ABB to build a cutting-edge flexible robotics factory in China


ABB will invest A$210 million to build the world’s most advanced, automated and flexible robotics factory in Shanghai.

Located near ABB’s expansive China robotics campus, the new Kangqiao manufacturing centre will combine connected digital technologies, state-of-the-art collaborative robotics and cutting-edge artificial intelligence research to become a key part of ABB’s global robotics supply system, together with the company’s recently upgraded factory in Västerås, Sweden and its factory in Auburn Hills, Michigan

It will feature a number of machine learning, digital and collaborative solutions to make it the most advanced, automated and flexible factory in the robotics industry, with an onsite R&D centre to help accelerate innovations in artificial intelligence.

ABB said the factory will use a new global design approach to dramatically increase both the breadth (type of robots) and depth (variants of each type) of robots that can be made onsite, allowing greater and faster customization to meet the needs of customers.

According to the company, the entire Shanghai factory will be modeled as a digital twin, which will provide intuitively tailored dashboards for management, engineers, operators and maintenance experts to make the best decisions.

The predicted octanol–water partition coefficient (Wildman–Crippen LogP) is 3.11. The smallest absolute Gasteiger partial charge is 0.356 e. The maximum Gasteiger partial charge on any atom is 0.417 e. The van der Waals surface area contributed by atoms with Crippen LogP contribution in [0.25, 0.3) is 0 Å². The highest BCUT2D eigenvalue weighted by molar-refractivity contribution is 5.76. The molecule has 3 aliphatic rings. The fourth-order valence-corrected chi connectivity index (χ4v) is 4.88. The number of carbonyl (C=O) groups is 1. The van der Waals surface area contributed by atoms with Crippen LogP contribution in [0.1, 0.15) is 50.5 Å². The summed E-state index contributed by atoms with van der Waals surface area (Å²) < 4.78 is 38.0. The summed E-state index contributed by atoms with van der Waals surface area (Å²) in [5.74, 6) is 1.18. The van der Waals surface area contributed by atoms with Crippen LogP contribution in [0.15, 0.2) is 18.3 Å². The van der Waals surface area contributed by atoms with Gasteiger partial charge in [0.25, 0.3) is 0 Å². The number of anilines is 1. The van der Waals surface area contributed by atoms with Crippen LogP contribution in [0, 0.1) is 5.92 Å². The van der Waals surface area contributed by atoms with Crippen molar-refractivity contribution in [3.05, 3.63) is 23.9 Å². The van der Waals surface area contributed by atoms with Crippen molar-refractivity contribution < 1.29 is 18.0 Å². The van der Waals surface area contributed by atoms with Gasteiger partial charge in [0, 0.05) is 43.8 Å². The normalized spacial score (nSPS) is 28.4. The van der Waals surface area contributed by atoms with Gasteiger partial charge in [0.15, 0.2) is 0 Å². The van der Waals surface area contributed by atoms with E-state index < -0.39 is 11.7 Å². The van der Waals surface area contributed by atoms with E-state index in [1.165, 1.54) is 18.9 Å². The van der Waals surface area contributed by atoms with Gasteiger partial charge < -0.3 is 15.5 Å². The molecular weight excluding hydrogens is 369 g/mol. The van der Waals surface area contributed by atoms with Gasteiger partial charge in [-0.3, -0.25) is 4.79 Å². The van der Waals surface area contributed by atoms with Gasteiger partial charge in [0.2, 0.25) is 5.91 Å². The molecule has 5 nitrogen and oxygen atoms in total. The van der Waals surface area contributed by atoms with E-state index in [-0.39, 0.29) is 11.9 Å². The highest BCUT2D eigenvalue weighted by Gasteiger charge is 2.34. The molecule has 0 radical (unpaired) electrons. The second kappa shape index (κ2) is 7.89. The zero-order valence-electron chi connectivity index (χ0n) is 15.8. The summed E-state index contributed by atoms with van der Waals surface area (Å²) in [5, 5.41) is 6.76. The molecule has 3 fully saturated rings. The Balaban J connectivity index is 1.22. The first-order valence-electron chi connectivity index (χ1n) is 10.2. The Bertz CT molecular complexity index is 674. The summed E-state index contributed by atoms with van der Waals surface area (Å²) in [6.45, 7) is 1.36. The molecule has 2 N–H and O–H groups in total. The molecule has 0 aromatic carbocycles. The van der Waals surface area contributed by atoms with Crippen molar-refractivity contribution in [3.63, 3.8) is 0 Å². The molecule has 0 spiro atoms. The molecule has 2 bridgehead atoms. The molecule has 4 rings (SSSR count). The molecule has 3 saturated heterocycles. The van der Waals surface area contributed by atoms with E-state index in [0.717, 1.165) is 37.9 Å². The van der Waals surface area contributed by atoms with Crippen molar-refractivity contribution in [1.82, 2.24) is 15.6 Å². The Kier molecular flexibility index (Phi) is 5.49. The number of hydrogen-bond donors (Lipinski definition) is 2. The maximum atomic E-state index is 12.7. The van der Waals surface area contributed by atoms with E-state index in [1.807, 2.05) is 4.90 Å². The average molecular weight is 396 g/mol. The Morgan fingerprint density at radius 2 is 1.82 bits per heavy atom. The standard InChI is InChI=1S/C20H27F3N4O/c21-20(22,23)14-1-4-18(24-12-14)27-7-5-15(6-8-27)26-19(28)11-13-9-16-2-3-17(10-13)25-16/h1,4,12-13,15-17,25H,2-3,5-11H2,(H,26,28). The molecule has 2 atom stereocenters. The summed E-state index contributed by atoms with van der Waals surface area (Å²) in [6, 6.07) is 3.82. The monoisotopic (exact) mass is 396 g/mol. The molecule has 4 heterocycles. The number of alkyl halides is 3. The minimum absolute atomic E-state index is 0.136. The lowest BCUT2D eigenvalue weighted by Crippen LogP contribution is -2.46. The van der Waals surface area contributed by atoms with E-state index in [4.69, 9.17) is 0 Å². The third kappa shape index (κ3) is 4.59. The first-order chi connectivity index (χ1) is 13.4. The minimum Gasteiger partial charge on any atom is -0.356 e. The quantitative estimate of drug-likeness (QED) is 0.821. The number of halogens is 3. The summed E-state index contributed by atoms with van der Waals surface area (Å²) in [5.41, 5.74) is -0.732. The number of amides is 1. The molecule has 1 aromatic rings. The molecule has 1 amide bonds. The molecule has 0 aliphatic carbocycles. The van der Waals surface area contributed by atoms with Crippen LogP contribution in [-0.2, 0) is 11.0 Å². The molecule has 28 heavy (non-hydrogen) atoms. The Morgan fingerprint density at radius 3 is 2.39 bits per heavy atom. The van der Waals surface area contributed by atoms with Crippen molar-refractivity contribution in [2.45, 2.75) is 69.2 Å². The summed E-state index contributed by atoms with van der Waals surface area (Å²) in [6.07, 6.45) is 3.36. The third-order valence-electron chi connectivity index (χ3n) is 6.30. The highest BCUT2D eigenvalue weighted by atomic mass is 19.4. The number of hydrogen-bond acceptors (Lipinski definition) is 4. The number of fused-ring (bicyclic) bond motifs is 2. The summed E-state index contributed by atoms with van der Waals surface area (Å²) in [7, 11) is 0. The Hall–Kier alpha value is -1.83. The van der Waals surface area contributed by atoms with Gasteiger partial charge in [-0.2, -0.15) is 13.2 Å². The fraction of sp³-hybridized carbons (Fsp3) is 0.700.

“This includes gathering and analysing intelligence through ABB Ability Connected Services on the health and performance of ABB robots in the factory to ensure early identification of potential anomalies,” ABB said in a statement.

“In addition to avoiding costly downtime, ABB Ability offers advanced digital solutions that can improve performance, reliability and energy usage, as well as providing access to the world’s best platforms, such as the Microsoft Azure enterprise cloud, which is the first international public cloud service operated in China.”

Per Vegard Nerseth, Managing Director of ABB’s Robotics business, said the new factory will have an innovative, flexible floorplan based on interlinked islands of automation rather than fixed assembly lines.

According to him, this will allow production to adapt and scale efficiently to changes in China’s robot market without additional capacity expansions.

“There’s a large shift away from looking at factory size and CAPEX investments as the way to meet future demand,” Mr Nerseth continued.

“The concept behind our new factory is to make the smartest and most flexible use of every meter of production. That comes from combining agile automation solutions with the great capabilities of our people.”

The new factory is expected to begin operating by the end of 2020.

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